With the realm of the galaxies passing into the western sky and the Milky Way rising in the east, this week is a great time to explore the many globular clusters of the early summer sky.

Globular clusters are huge ancient clusters of stars. They contain 100,000 or more stars and date back to the formation of the Milky Way galaxy.

These star clusters orbit the central mass of the galaxy but are not confined to the plane of the galaxy. As a result they appear in a band just above and below the plane of the galaxy.

If you are out under a dark country sky in the northern hemisphere in early July, you will see the main band of the Milky Way galaxy rising from the southern horizon and crossing the eastern half of the sky.

The globular clusters lie in a band just to the right (west) of the Milky Way. There is a similar band on the southern side of the Milky Way. (This graphic shows how to spot the globular clusters in the sky).

Globular clusters are best viewed with magnifications around 100x in order to resolve them into stars. [More photos of globular clusters.]

The first globular cluster hunter

Noted French astronomer Charles Messier was the first to pay close attention to globular clusters. He began his famous catalog of deep sky objects in May 1764, and most of the first objects he catalogued were globulars.

Tonight you can follow in his footsteps.

On May 3, 1764 Messier logged an object he called Messier 3 (M3) as a "Nebula without star; center brilliant, gradually fading away; round. In a dark sky, visible in a telescope of 1-foot."

In Messier?s day, telescopes were described by their focal length, so a "telescope of 1-foot" had a focal length of only 300 mm, rather like the finder scope on a modern amateur telescope. This explains why Messier saw no stars in the cluster. It takes at least a 4-inch telescope to resolve it into stars.

Messier 3 is located in the starless spaces of Canes Venatici, and is most easily found by starhopping from the bright star Arcturus in Bootes.

Five nights later Messier observed Messier 4 (M4). It had been discovered earlier by Philippe Loys de Ch?seaux. Messier described it as a "cluster of very small stars; with an inferior telescope it appears more like a nebula."

This cluster is one of the treasures of the southern sky. Northern observers miss the best views of it because of its low altitude in northern skies. Look for it just to the right of the bright star Antares.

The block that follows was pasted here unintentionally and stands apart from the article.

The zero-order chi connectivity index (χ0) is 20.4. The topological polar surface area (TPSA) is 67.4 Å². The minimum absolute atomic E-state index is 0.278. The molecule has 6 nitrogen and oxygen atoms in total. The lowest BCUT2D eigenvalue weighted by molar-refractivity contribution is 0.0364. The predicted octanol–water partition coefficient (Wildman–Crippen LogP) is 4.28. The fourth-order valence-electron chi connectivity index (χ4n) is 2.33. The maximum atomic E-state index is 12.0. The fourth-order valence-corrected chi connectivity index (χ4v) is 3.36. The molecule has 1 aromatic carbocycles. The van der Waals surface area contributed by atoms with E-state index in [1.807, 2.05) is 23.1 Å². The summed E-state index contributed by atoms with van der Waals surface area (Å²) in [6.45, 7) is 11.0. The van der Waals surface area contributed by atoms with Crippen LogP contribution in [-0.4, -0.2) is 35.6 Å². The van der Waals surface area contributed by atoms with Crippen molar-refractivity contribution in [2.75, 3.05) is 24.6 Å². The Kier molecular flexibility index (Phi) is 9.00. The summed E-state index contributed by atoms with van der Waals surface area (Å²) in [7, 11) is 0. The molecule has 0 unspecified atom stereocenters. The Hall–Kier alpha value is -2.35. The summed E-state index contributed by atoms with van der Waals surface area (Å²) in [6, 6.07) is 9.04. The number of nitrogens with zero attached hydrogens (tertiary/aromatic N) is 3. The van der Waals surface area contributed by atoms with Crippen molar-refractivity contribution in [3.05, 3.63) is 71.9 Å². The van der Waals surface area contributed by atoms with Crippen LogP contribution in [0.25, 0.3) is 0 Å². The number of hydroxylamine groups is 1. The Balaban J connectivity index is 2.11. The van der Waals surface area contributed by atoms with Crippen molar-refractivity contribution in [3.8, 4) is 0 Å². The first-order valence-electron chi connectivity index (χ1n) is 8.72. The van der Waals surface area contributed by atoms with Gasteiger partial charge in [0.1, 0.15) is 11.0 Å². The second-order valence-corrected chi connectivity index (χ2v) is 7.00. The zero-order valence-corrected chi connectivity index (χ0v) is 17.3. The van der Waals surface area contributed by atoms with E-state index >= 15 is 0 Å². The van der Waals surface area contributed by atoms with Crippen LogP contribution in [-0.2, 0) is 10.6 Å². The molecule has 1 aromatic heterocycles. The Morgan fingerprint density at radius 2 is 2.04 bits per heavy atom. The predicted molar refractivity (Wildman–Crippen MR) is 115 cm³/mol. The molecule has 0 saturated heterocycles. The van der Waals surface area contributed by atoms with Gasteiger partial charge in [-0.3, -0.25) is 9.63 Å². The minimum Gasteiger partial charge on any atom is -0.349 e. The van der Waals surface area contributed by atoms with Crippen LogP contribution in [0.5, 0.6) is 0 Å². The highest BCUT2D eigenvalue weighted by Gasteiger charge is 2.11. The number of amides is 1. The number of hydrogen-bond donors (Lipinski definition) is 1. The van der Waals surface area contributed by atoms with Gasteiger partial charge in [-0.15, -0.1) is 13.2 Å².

More clusters followed

Messier observed Messier 5 (M5) a couple of weeks later on May 23. Again he described it as "a fine nebula which I am sure contains no star. Round; seen well in a good sky in a telescope of 1-foot." In any good modern telescope, it is resolved into many, many stars.

M5 is located in the constellation Serpens (the Snake), an odd constellation because it is in two parts. This is because the Snake has been cut in two. Serpens Caput is the snake?s head and Serpens Cauda is the snake?s tail. It?s usually easiest to find M5 by star-hopping northward from Libra.

In late May 1764, Messier ventured into Ophiuchus and logged four more globular clusters on his list — all of which appeared to him to contain no stars, thanks to his tiny telescopes.

Ophiuchus is the Orion of the summer sky — a huge hero standing astride the sky and carrying half a snake in each hand: The two halves of Serpens.

M9 is down near his foot, where the constellation dips into the ecliptic and becomes the 13th constellation of the zodiac. M10, M12, and M14 form a chain in the middle of Ophiuchus, where Orion has his belt.

Riches of Hercules

Finally, on June 1, 1764, Messier observed the finest globular cluster in the northern sky, Messier 13 (M13) in the constellation Hercules.

Messier was not the discoverer of this cluster; that honor went to the famous British astronomer Edmond Halley in 1714. Halley said, "This is but a little patch but it shows itself to the naked eye when the sky is serene and the moon absent."

Once again, Messier saw no stars in M13.

The most notable feature of the Hercules constellation is the keystone pattern at its center, which is sometimes called by the less glamorous name "the flower pot."

This cluster is easily found just below the upper right corner of the flower pot. In a telescope, look for the propeller patterns which many people see in the central part of this rich cluster.

Many years later, in 1781, Messier returned to Hercules to observe a smaller globular cluster which Bode had discovered four years earlier. Once again Messier was using his 1-foot telescope and saw no stars.

We may wonder why Messier used such a small telescope for so many of his discoveries.

His main interest was in comets, not nebulae or clusters, and to find comets it?s necessary to sweep large areas of sky, so a low power, wide field telescope is preferable. Nowadays we are more interested in resolving these clusters into stars, and for this a moderately large aperture, say 8- to 10-inches, is preferable.

This article was provided to SPACE.com by Starry Night Education, the leader in space science curriculum solutions.